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Mol Psychiatry. 2014 Dec;19(12):1275-1283. doi: 10.1038/mp.2013.190. Epub 2014 Feb 11.

Stress and glucocorticoids promote oligodendrogenesis in the adult hippocampus.

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Helen Wills Neuroscience Institute, University of California, Berkeley, Berkeley, CA.
Department of Integrative Biology, University of California, Berkeley, Berkeley, CA.
Institute for Pediatric Regenerative Medicine, University of California, Davis, School of Medicine and Shriners Hospital, Sacramento, CA.
School of Public Health, University of California, Berkeley, Berkeley, CA.
Department of Molecular and Cell Biology, University of California, Berkeley, Berkeley, CA.
Department of Biological Sciences, Stanford University, Stanford, CA.
Department of Neurology and Neurological Sciences, Stanford University, Stanford, CA.
Department of Neurosurgery, Stanford University, Stanford, CA.
Contributed equally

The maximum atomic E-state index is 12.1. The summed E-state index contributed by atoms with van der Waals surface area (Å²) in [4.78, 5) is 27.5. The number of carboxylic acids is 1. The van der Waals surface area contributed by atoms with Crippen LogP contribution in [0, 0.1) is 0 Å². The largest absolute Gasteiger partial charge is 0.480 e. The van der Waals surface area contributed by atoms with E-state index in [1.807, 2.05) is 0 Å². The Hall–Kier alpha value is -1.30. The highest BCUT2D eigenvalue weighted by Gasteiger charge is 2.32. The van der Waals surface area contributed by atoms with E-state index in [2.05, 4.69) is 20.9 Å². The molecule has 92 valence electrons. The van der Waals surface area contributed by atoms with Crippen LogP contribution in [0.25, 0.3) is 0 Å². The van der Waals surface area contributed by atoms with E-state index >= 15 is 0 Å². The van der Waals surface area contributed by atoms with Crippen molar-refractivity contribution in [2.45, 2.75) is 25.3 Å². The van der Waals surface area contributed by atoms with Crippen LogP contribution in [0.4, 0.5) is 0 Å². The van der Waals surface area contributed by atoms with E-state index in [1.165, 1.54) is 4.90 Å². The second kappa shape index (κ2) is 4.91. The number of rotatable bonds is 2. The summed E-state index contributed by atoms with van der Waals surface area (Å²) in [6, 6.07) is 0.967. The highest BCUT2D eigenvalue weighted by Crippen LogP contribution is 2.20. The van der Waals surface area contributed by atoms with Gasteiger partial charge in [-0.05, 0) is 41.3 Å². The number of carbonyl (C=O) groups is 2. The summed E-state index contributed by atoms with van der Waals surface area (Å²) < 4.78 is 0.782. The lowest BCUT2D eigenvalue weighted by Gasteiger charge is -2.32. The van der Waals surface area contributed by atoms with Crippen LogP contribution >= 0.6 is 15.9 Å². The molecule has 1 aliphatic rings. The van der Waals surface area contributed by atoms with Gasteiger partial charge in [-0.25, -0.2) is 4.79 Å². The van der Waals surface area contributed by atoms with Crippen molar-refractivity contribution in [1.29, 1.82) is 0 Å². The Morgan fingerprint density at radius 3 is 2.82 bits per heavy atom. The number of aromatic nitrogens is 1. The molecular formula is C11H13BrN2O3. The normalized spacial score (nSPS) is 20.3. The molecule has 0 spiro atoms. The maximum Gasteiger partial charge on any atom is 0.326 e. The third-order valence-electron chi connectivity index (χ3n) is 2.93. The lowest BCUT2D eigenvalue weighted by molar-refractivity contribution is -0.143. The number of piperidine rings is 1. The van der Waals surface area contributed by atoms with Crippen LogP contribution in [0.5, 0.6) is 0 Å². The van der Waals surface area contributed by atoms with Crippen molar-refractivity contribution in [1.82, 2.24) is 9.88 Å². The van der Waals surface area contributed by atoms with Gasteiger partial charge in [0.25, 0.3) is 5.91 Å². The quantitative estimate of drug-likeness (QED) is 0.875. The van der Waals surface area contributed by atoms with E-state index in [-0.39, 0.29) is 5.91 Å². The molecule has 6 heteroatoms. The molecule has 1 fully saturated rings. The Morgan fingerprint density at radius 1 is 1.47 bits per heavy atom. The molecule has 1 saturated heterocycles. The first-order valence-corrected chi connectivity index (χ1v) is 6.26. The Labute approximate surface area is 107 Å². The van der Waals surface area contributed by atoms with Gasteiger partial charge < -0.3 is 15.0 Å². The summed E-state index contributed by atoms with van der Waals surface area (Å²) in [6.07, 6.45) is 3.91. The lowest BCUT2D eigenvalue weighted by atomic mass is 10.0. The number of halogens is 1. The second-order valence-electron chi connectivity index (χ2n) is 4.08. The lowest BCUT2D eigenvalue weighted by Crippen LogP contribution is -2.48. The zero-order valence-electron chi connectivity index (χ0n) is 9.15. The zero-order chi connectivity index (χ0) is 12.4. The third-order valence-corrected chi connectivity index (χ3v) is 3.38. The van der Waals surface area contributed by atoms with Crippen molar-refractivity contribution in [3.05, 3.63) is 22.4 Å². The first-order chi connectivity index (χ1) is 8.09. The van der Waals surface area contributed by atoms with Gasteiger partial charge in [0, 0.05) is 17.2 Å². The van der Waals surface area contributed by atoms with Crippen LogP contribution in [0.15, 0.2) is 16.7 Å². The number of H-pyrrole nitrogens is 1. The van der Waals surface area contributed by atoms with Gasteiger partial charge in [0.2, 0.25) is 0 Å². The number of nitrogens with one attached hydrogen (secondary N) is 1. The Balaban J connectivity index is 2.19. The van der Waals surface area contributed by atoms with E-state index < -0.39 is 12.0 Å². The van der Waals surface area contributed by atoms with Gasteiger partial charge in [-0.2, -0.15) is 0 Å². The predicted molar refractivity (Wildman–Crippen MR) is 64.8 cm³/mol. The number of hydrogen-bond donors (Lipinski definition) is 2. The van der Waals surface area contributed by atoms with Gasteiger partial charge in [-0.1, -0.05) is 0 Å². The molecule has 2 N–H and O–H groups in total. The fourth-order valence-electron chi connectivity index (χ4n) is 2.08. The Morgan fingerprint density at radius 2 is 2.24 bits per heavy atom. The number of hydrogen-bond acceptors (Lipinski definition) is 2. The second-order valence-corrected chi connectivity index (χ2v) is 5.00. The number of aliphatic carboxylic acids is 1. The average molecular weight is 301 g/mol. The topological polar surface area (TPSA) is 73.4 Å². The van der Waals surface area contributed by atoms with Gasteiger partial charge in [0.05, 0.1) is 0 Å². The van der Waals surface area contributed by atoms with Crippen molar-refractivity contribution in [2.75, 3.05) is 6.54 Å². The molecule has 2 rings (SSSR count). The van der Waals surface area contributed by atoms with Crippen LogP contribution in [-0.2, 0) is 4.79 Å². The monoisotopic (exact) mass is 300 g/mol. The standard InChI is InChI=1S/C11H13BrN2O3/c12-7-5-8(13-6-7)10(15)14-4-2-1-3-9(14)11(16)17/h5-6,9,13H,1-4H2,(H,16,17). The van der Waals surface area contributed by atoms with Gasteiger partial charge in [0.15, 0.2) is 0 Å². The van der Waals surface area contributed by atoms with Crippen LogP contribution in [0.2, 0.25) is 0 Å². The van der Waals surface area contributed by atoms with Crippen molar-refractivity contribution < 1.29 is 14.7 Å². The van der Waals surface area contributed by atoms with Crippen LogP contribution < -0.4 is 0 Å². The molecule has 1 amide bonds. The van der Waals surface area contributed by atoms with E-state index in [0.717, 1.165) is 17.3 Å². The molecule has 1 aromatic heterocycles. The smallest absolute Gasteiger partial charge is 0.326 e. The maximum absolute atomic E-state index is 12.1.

Stress can exert long-lasting changes on the brain that contribute to vulnerability to mental illness, yet mechanisms underlying this long-term vulnerability are not well understood. We hypothesized that stress may alter the production of oligodendrocytes in the adult brain, providing a cellular and structural basis for stress-related disorders. We found that immobilization stress decreased neurogenesis and increased oligodendrogenesis in the dentate gyrus (DG) of the adult rat hippocampus and that injections of the rat glucocorticoid stress hormone corticosterone (cort) were sufficient to replicate this effect. The DG contains a unique population of multipotent neural stem cells (NSCs) that give rise to adult newborn neurons, but oligodendrogenic potential has not been demonstrated in vivo. We used a nestin-CreER/YFP transgenic mouse line for lineage tracing and found that cort induces oligodendrogenesis from nestin-expressing NSCs in vivo. Using hippocampal NSCs cultured in vitro, we further showed that exposure to cort induced a pro-oligodendrogenic transcriptional program and resulted in an increase in oligodendrogenesis and decrease in neurogenesis, which was prevented by genetic blockade of glucocorticoid receptor (GR). Together, these results suggest a novel model in which stress may alter hippocampal function by promoting oligodendrogenesis, thereby altering the cellular composition and white matter structure.

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